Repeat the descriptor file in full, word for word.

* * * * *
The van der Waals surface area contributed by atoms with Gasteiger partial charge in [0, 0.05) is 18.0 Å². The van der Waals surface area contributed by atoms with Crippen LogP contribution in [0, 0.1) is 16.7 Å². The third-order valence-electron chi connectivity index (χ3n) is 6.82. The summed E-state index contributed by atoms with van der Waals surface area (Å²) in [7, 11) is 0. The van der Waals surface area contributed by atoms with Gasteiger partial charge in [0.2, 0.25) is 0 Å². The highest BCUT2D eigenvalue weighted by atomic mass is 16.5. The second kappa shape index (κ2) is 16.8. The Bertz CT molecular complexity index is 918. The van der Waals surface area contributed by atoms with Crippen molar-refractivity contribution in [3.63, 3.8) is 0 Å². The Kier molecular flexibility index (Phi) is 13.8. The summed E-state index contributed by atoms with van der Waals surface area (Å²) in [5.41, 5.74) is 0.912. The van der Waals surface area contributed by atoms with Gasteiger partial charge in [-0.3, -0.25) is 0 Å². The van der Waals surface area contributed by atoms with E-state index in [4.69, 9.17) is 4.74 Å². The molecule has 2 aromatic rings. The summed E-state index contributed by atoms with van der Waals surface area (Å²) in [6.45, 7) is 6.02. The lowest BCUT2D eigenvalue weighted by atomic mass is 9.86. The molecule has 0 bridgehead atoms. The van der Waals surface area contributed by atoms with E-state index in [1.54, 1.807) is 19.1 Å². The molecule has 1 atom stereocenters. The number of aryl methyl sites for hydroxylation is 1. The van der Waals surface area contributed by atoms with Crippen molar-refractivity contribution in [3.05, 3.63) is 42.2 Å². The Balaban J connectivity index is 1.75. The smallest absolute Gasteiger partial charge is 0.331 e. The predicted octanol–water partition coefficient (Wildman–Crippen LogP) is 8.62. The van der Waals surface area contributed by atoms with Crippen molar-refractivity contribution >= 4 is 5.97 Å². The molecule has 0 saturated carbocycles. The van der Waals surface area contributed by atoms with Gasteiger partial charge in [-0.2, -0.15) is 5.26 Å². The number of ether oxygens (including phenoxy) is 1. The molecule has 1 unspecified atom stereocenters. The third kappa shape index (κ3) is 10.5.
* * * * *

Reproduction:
The van der Waals surface area contributed by atoms with Gasteiger partial charge in [0, 0.05) is 18.0 Å². The van der Waals surface area contributed by atoms with Crippen LogP contribution in [0, 0.1) is 16.7 Å². The third-order valence-electron chi connectivity index (χ3n) is 6.82. The summed E-state index contributed by atoms with van der Waals surface area (Å²) in [7, 11) is 0. The van der Waals surface area contributed by atoms with Gasteiger partial charge in [0.2, 0.25) is 0 Å². The highest BCUT2D eigenvalue weighted by atomic mass is 16.5. The second kappa shape index (κ2) is 16.8. The Bertz CT molecular complexity index is 918. The van der Waals surface area contributed by atoms with Crippen molar-refractivity contribution in [3.63, 3.8) is 0 Å². The Kier molecular flexibility index (Phi) is 13.8. The summed E-state index contributed by atoms with van der Waals surface area (Å²) in [5.41, 5.74) is 0.912. The van der Waals surface area contributed by atoms with Gasteiger partial charge in [-0.3, -0.25) is 0 Å². The van der Waals surface area contributed by atoms with E-state index in [4.69, 9.17) is 4.74 Å². The molecule has 2 aromatic rings. The summed E-state index contributed by atoms with van der Waals surface area (Å²) in [6.45, 7) is 6.02. The lowest BCUT2D eigenvalue weighted by atomic mass is 9.86. The molecule has 0 bridgehead atoms. The van der Waals surface area contributed by atoms with E-state index in [1.54, 1.807) is 19.1 Å². The molecule has 1 atom stereocenters. The number of aryl methyl sites for hydroxylation is 1. The van der Waals surface area contributed by atoms with Crippen molar-refractivity contribution in [3.05, 3.63) is 42.2 Å². The Balaban J connectivity index is 1.75. The smallest absolute Gasteiger partial charge is 0.331 e. The predicted octanol–water partition coefficient (Wildman–Crippen LogP) is 8.62. The van der Waals surface area contributed by atoms with Crippen molar-refractivity contribution >= 4 is 5.97 Å². The molecule has 0 saturated carbocycles. The van der Waals surface area contributed by atoms with Gasteiger partial charge in [-0.2, -0.15) is 5.26 Å². The number of ether oxygens (including phenoxy) is 1. The molecule has 1 unspecified atom stereocenters. The third kappa shape index (κ3) is 10.5.